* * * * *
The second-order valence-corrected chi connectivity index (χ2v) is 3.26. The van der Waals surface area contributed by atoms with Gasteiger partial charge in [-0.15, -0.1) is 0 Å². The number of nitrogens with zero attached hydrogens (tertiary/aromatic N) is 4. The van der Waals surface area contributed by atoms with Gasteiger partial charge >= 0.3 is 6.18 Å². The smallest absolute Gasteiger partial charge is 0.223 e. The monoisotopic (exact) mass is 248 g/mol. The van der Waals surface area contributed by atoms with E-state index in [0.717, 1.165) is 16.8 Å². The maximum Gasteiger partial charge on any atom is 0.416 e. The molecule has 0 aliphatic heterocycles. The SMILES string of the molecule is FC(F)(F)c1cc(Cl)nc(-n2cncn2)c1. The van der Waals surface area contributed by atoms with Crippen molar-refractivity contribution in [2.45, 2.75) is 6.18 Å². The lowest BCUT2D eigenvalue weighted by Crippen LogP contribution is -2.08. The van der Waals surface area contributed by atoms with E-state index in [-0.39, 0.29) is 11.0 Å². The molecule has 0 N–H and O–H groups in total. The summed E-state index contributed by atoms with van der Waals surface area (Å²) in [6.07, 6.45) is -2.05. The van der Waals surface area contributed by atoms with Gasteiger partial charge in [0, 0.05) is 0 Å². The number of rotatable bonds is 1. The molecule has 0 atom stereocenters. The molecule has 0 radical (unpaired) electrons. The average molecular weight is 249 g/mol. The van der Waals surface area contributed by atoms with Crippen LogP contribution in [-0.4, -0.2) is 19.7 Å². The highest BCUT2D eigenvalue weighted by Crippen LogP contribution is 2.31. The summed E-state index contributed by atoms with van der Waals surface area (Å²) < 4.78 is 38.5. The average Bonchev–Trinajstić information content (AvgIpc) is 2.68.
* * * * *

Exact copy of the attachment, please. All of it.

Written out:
The second-order valence-corrected chi connectivity index (χ2v) is 3.26. The van der Waals surface area contributed by atoms with Gasteiger partial charge in [-0.15, -0.1) is 0 Å². The number of nitrogens with zero attached hydrogens (tertiary/aromatic N) is 4. The van der Waals surface area contributed by atoms with Gasteiger partial charge >= 0.3 is 6.18 Å². The smallest absolute Gasteiger partial charge is 0.223 e. The monoisotopic (exact) mass is 248 g/mol. The van der Waals surface area contributed by atoms with E-state index in [0.717, 1.165) is 16.8 Å². The maximum Gasteiger partial charge on any atom is 0.416 e. The molecule has 0 aliphatic heterocycles. The SMILES string of the molecule is FC(F)(F)c1cc(Cl)nc(-n2cncn2)c1. The van der Waals surface area contributed by atoms with Crippen molar-refractivity contribution in [2.45, 2.75) is 6.18 Å². The lowest BCUT2D eigenvalue weighted by Crippen LogP contribution is -2.08. The van der Waals surface area contributed by atoms with E-state index in [-0.39, 0.29) is 11.0 Å². The molecule has 0 N–H and O–H groups in total. The summed E-state index contributed by atoms with van der Waals surface area (Å²) in [6.07, 6.45) is -2.05. The van der Waals surface area contributed by atoms with Gasteiger partial charge in [0, 0.05) is 0 Å². The number of rotatable bonds is 1. The molecule has 0 atom stereocenters. The molecule has 0 radical (unpaired) electrons. The average molecular weight is 249 g/mol. The van der Waals surface area contributed by atoms with Crippen LogP contribution in [-0.4, -0.2) is 19.7 Å². The highest BCUT2D eigenvalue weighted by Crippen LogP contribution is 2.31. The summed E-state index contributed by atoms with van der Waals surface area (Å²) < 4.78 is 38.5. The average Bonchev–Trinajstić information content (AvgIpc) is 2.68.